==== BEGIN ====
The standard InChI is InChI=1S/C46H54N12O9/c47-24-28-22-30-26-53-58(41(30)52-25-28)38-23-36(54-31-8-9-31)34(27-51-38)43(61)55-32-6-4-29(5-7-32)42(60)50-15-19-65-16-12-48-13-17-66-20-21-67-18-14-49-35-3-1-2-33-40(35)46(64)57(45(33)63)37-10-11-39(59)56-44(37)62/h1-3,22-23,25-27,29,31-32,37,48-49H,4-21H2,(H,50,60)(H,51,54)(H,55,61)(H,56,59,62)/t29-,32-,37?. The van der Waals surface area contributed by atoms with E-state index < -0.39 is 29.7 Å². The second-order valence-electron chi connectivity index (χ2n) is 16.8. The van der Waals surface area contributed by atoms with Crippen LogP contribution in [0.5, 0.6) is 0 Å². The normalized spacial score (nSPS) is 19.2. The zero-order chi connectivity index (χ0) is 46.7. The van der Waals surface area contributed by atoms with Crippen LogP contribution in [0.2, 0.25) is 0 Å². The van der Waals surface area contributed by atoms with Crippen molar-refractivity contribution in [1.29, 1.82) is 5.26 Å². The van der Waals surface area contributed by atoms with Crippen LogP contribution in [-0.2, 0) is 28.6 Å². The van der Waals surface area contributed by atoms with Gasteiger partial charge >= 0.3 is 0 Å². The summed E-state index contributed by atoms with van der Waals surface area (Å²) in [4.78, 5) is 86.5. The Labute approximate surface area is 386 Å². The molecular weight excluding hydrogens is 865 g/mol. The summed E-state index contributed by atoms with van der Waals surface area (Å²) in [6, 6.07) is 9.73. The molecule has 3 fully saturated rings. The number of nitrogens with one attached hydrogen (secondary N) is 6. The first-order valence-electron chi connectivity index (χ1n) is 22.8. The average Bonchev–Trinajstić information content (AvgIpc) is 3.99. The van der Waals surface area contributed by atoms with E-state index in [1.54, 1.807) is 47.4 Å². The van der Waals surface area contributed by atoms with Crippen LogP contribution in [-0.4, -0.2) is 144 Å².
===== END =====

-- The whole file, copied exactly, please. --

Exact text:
The standard InChI is InChI=1S/C46H54N12O9/c47-24-28-22-30-26-53-58(41(30)52-25-28)38-23-36(54-31-8-9-31)34(27-51-38)43(61)55-32-6-4-29(5-7-32)42(60)50-15-19-65-16-12-48-13-17-66-20-21-67-18-14-49-35-3-1-2-33-40(35)46(64)57(45(33)63)37-10-11-39(59)56-44(37)62/h1-3,22-23,25-27,29,31-32,37,48-49H,4-21H2,(H,50,60)(H,51,54)(H,55,61)(H,56,59,62)/t29-,32-,37?. The van der Waals surface area contributed by atoms with E-state index < -0.39 is 29.7 Å². The second-order valence-electron chi connectivity index (χ2n) is 16.8. The van der Waals surface area contributed by atoms with Crippen LogP contribution in [0.5, 0.6) is 0 Å². The normalized spacial score (nSPS) is 19.2. The zero-order chi connectivity index (χ0) is 46.7. The van der Waals surface area contributed by atoms with Crippen LogP contribution in [0.2, 0.25) is 0 Å². The van der Waals surface area contributed by atoms with Crippen molar-refractivity contribution in [1.29, 1.82) is 5.26 Å². The van der Waals surface area contributed by atoms with Crippen LogP contribution in [-0.2, 0) is 28.6 Å². The van der Waals surface area contributed by atoms with Gasteiger partial charge >= 0.3 is 0 Å². The summed E-state index contributed by atoms with van der Waals surface area (Å²) in [4.78, 5) is 86.5. The Labute approximate surface area is 386 Å². The molecular weight excluding hydrogens is 865 g/mol. The summed E-state index contributed by atoms with van der Waals surface area (Å²) in [6, 6.07) is 9.73. The molecule has 3 fully saturated rings. The number of nitrogens with one attached hydrogen (secondary N) is 6. The first-order valence-electron chi connectivity index (χ1n) is 22.8. The average Bonchev–Trinajstić information content (AvgIpc) is 3.99. The van der Waals surface area contributed by atoms with E-state index in [1.54, 1.807) is 47.4 Å². The van der Waals surface area contributed by atoms with Crippen LogP contribution in [-0.4, -0.2) is 144 Å².